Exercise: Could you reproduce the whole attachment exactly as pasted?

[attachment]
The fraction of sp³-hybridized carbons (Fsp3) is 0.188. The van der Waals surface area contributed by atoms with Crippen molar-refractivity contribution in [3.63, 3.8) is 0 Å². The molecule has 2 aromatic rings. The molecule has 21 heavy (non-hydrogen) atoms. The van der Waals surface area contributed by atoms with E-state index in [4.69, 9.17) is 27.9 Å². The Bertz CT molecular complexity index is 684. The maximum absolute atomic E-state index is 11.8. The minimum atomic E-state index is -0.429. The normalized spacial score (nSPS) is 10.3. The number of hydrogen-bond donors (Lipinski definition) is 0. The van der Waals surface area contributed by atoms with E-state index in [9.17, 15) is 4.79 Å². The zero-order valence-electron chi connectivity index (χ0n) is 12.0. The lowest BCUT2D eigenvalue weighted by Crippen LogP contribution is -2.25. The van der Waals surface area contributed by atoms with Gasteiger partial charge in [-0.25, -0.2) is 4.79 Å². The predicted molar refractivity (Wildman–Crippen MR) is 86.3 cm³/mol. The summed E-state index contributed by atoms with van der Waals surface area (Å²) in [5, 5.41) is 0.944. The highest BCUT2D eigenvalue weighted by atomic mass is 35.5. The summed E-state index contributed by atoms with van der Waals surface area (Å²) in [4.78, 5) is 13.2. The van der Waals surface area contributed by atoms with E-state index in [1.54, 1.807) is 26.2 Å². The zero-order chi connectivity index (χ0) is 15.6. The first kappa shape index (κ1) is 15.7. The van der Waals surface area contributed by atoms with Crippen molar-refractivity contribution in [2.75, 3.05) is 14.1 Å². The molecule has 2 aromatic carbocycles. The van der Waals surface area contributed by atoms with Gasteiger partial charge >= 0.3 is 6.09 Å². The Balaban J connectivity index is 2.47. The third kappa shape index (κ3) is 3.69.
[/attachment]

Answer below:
The fraction of sp³-hybridized carbons (Fsp3) is 0.188. The van der Waals surface area contributed by atoms with Crippen molar-refractivity contribution in [3.63, 3.8) is 0 Å². The molecule has 2 aromatic rings. The molecule has 21 heavy (non-hydrogen) atoms. The van der Waals surface area contributed by atoms with E-state index in [4.69, 9.17) is 27.9 Å². The Bertz CT molecular complexity index is 684. The maximum absolute atomic E-state index is 11.8. The minimum atomic E-state index is -0.429. The normalized spacial score (nSPS) is 10.3. The number of hydrogen-bond donors (Lipinski definition) is 0. The van der Waals surface area contributed by atoms with E-state index in [9.17, 15) is 4.79 Å². The zero-order valence-electron chi connectivity index (χ0n) is 12.0. The lowest BCUT2D eigenvalue weighted by Crippen LogP contribution is -2.25. The van der Waals surface area contributed by atoms with Gasteiger partial charge in [-0.25, -0.2) is 4.79 Å². The predicted molar refractivity (Wildman–Crippen MR) is 86.3 cm³/mol. The summed E-state index contributed by atoms with van der Waals surface area (Å²) in [5, 5.41) is 0.944. The highest BCUT2D eigenvalue weighted by atomic mass is 35.5. The summed E-state index contributed by atoms with van der Waals surface area (Å²) in [4.78, 5) is 13.2. The van der Waals surface area contributed by atoms with E-state index in [1.54, 1.807) is 26.2 Å². The zero-order chi connectivity index (χ0) is 15.6. The first kappa shape index (κ1) is 15.7. The van der Waals surface area contributed by atoms with Crippen molar-refractivity contribution in [2.75, 3.05) is 14.1 Å². The molecule has 2 aromatic carbocycles. The van der Waals surface area contributed by atoms with Gasteiger partial charge >= 0.3 is 6.09 Å². The Balaban J connectivity index is 2.47. The third kappa shape index (κ3) is 3.69.